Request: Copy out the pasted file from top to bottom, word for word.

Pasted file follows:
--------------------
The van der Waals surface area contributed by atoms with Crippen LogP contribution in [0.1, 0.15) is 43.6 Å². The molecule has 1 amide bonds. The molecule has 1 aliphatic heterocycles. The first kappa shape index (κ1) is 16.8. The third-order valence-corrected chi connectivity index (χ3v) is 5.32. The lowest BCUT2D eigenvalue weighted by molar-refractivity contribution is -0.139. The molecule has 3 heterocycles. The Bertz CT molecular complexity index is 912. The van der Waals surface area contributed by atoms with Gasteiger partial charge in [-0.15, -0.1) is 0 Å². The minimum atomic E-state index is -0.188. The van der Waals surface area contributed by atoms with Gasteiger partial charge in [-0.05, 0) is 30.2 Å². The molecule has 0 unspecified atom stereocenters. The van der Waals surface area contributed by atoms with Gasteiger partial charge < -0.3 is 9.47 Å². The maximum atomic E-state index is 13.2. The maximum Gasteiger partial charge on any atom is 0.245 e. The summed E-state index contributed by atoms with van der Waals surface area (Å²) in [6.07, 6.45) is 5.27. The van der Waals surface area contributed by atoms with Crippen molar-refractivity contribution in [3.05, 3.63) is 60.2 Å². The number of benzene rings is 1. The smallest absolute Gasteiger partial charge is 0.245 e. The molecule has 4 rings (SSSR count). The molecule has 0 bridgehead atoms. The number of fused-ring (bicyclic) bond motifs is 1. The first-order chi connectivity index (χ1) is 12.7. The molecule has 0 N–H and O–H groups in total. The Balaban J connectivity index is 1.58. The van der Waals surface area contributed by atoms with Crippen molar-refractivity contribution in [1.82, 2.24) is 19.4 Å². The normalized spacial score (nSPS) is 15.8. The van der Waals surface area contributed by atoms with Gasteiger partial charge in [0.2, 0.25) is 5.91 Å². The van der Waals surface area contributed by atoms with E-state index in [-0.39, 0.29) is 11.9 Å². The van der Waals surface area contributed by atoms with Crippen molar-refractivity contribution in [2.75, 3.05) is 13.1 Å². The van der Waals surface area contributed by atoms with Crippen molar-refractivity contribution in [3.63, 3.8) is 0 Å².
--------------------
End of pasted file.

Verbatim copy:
The van der Waals surface area contributed by atoms with Crippen LogP contribution in [0.1, 0.15) is 43.6 Å². The molecule has 1 amide bonds. The molecule has 1 aliphatic heterocycles. The first kappa shape index (κ1) is 16.8. The third-order valence-corrected chi connectivity index (χ3v) is 5.32. The lowest BCUT2D eigenvalue weighted by molar-refractivity contribution is -0.139. The molecule has 3 heterocycles. The Bertz CT molecular complexity index is 912. The van der Waals surface area contributed by atoms with Gasteiger partial charge in [-0.15, -0.1) is 0 Å². The minimum atomic E-state index is -0.188. The van der Waals surface area contributed by atoms with Gasteiger partial charge in [-0.05, 0) is 30.2 Å². The molecule has 0 unspecified atom stereocenters. The van der Waals surface area contributed by atoms with Gasteiger partial charge < -0.3 is 9.47 Å². The maximum atomic E-state index is 13.2. The maximum Gasteiger partial charge on any atom is 0.245 e. The summed E-state index contributed by atoms with van der Waals surface area (Å²) in [6.07, 6.45) is 5.27. The van der Waals surface area contributed by atoms with Crippen molar-refractivity contribution in [3.05, 3.63) is 60.2 Å². The number of benzene rings is 1. The smallest absolute Gasteiger partial charge is 0.245 e. The molecule has 4 rings (SSSR count). The molecule has 0 bridgehead atoms. The number of fused-ring (bicyclic) bond motifs is 1. The first-order chi connectivity index (χ1) is 12.7. The molecule has 0 N–H and O–H groups in total. The Balaban J connectivity index is 1.58. The van der Waals surface area contributed by atoms with Crippen molar-refractivity contribution in [1.82, 2.24) is 19.4 Å². The normalized spacial score (nSPS) is 15.8. The van der Waals surface area contributed by atoms with Gasteiger partial charge in [0.2, 0.25) is 5.91 Å². The van der Waals surface area contributed by atoms with E-state index in [-0.39, 0.29) is 11.9 Å². The van der Waals surface area contributed by atoms with Crippen molar-refractivity contribution in [2.75, 3.05) is 13.1 Å². The van der Waals surface area contributed by atoms with Crippen molar-refractivity contribution in [3.63, 3.8) is 0 Å².